Henry Looks To Re-Establish Himself

Henry is happy to be back with Yankees

Drafted as the Yankees' first round pick back in 2005, C.J. Henry was traded to the Philadelphia Phillies as part of a package of prospects for Bobby Abreu in 2006. He hit just .184 in his first full season with the Phillies this past season before asking for, and being granted, his release. Now back with the Yankees he says he's looking to re-establish himself.

"It's a good deal, it's good to be back with the team that first drafted me," C.J. Henry said of re-signing with the Yankees. "I chose the Yankees because I was comfortable over there. I know everybody, know the system, know [Damon] Oppenheimer, know [Mark] Newman, and they know me.

"They know how I am and they were the ones who drafted me. They've seen me play and they know what I can do. It's a good fit, it's a good deal."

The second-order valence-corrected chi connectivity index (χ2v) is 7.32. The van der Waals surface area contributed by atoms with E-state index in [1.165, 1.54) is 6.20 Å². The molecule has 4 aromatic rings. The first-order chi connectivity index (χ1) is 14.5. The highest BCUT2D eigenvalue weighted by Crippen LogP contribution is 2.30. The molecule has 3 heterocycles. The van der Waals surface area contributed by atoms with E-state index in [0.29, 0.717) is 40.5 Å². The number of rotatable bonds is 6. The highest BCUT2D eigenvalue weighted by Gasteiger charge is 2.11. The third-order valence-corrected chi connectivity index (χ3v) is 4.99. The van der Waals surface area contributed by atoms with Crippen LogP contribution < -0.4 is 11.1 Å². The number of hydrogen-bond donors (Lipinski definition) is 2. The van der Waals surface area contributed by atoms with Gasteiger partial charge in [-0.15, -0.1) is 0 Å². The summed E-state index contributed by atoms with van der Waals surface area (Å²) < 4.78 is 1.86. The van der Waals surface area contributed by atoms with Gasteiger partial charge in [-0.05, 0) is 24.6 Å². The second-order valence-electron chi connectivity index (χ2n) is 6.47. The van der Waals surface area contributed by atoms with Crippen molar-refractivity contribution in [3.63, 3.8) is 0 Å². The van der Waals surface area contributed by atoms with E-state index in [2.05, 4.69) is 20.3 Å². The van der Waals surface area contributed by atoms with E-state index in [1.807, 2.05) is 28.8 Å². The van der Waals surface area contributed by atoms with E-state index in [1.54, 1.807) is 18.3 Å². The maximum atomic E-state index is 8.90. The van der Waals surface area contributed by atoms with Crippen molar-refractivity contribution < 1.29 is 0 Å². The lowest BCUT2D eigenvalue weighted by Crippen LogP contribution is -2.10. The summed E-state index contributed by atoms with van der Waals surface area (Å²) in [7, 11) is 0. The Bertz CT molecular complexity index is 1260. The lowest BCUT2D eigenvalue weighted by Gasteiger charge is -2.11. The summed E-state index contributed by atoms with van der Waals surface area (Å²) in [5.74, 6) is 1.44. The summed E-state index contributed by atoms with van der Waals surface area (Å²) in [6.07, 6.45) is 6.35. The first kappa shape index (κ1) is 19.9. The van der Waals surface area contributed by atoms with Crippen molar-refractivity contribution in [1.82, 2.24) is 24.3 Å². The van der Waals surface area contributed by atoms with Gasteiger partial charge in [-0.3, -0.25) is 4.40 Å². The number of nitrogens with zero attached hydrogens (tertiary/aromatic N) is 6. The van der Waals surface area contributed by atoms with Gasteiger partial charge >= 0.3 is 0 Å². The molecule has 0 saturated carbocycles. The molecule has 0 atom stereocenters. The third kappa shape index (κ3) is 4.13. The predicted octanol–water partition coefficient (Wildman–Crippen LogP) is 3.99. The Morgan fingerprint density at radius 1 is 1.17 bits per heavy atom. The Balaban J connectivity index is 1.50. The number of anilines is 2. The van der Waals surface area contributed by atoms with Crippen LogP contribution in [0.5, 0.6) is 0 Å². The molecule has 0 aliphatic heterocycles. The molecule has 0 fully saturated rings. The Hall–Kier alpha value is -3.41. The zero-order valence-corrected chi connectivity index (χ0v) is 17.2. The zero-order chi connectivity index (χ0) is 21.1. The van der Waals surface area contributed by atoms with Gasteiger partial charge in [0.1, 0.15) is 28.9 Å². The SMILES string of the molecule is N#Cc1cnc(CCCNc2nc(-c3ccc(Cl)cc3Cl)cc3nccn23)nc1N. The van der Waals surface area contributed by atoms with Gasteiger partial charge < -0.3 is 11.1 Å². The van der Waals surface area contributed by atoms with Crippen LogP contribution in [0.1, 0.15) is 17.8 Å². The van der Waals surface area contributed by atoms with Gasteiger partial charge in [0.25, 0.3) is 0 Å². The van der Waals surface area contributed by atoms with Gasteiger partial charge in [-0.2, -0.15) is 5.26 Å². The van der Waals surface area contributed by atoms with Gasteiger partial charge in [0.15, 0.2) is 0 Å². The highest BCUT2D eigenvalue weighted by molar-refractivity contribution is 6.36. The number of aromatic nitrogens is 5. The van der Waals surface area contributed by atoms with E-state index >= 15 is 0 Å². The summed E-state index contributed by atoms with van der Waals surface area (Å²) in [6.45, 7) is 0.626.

Hitting just .240 with a pair of home runs in his first full professional season with the Charleston Riverdogs back in 2006, his Yankee career seemingly ended after just 456 at-bats when he was traded to Philadelphia but he insists he never had any bad feelings about being dealt.

"Not anything towards the organization or anything like that," he admitted. "I didn't want to be traded because that's who I always wanted to play for, the Yankees. When I got drafted by them it was a dream come true.

"When I got traded I had to take it as a business and that's how it goes. That's what the Yankees do, they trade their prospects. There were no hard feelings or anything like that."

Just a career .245 hitter with 150 strikeouts in 150 games entering the 2007 season, the former Kansas high school basketball standout struck out 139 times in just 102 games with the low-A Lakewood BlueClaws this past season.